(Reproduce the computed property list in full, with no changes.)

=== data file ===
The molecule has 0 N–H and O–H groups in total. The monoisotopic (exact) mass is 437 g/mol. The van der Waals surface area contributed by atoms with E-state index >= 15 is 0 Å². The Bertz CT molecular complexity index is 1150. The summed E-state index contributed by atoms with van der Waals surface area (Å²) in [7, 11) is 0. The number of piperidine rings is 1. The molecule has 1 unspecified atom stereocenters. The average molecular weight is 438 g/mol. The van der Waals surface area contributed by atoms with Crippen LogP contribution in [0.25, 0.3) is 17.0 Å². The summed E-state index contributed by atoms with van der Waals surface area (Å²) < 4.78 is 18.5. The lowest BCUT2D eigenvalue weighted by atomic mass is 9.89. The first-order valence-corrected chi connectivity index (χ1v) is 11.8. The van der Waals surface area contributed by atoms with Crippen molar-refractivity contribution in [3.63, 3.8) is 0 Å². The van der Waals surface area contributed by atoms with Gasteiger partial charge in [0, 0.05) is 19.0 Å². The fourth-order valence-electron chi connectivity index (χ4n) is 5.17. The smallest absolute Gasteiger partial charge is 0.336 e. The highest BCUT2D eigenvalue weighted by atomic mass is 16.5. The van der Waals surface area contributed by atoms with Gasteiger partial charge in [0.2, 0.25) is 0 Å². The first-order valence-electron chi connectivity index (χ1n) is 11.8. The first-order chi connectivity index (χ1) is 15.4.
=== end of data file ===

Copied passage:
The molecule has 0 N–H and O–H groups in total. The monoisotopic (exact) mass is 437 g/mol. The van der Waals surface area contributed by atoms with E-state index >= 15 is 0 Å². The Bertz CT molecular complexity index is 1150. The summed E-state index contributed by atoms with van der Waals surface area (Å²) in [7, 11) is 0. The number of piperidine rings is 1. The molecule has 1 unspecified atom stereocenters. The average molecular weight is 438 g/mol. The van der Waals surface area contributed by atoms with Crippen LogP contribution in [0.25, 0.3) is 17.0 Å². The summed E-state index contributed by atoms with van der Waals surface area (Å²) < 4.78 is 18.5. The lowest BCUT2D eigenvalue weighted by atomic mass is 9.89. The first-order valence-corrected chi connectivity index (χ1v) is 11.8. The van der Waals surface area contributed by atoms with Crippen molar-refractivity contribution in [3.63, 3.8) is 0 Å². The van der Waals surface area contributed by atoms with Gasteiger partial charge in [0, 0.05) is 19.0 Å². The fourth-order valence-electron chi connectivity index (χ4n) is 5.17. The smallest absolute Gasteiger partial charge is 0.336 e. The highest BCUT2D eigenvalue weighted by atomic mass is 16.5. The van der Waals surface area contributed by atoms with Gasteiger partial charge in [0.2, 0.25) is 0 Å². The first-order valence-electron chi connectivity index (χ1n) is 11.8. The first-order chi connectivity index (χ1) is 15.4.